Swedish climate activist Greta Thunberg is no stranger to getting some pretty big accolades.
The 16-year-old has become a bit of an icon since starting a global movement to spread the word about the health of the planet.
The teen's latest award has come from a Stockholm ceremony held by the Nordic Council, where she's been gifted with the organisation's annual environment prize, which comes with a $75,000 cash reward.
However, in a shock move, she's turned it down because she says it doesn't actually help the planet.
Writing on Instagram, Greta said: "I am currently traveling through California and therefore not able to be present with you today. I want to thank the Nordic Council for this award. It is a huge honour.
"But the climate movement does not need any more awards. What we need is for our politicians and the people in power start to listen to the current, best available science.
"The Nordic countries have a great reputation around the world when it comes to climate and environmental issues.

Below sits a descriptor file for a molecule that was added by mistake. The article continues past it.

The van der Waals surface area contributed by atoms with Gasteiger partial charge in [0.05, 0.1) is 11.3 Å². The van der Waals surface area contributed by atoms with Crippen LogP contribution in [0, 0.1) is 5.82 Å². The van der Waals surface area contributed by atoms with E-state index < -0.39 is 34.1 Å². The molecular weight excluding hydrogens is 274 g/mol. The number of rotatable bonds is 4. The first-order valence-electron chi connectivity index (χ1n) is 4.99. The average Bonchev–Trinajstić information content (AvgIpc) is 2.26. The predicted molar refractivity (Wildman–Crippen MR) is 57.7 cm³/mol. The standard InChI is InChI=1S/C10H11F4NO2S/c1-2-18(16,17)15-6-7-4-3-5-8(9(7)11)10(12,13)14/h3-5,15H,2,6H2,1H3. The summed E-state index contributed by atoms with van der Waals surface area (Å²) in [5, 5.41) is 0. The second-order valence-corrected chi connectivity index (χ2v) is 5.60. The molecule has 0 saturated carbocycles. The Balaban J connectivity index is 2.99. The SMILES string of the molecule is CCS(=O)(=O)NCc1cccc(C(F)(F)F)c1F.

"There is no lack of bragging about this. There is no lack of beautiful words. But when it comes to our actual emissions and our ecological footprints per capita - if we include our consumption, our imports as well as aviation and shipping - then it's a whole other story.
"We belong to the countries that have the possibility to do the most. And yet our countries still basically do nothing.
"So until you start to act in accordance with what the science says is needed to limit the global temperature rise below 1.5 degrees or even 2 degrees celsius, I - and Fridays For Future in Sweden - choose not to accept the Nordic Councils environmental award nor the prize money."
She's been congratulated by her followers, with many praising the message that she's trying to send about the future.
Greta missed out on winning the Nobel Peace Prize earlier this year, which went to Ethiopian Prime Minister Abiy Ahmed for his work to bring peace to that region of Africa.
But she was gifted with an 'Alternative Nobel Prize' for her work in rallying the world to tackle climate change. That prize came with a cash reward of $150,000.
The teenage activist was listed as one of four winners of the 2019 Right Livelihood Award, which is widely known as the 'Alternative Nobel Prize' and celebrating its 40th anniversary this year.
Along with Thunberg, other winners were Aminatou Haidar (Western Sahara), Guo Jianmei (China) and Davi Kopenawa/Hutukara Yanomami Association (Brazil).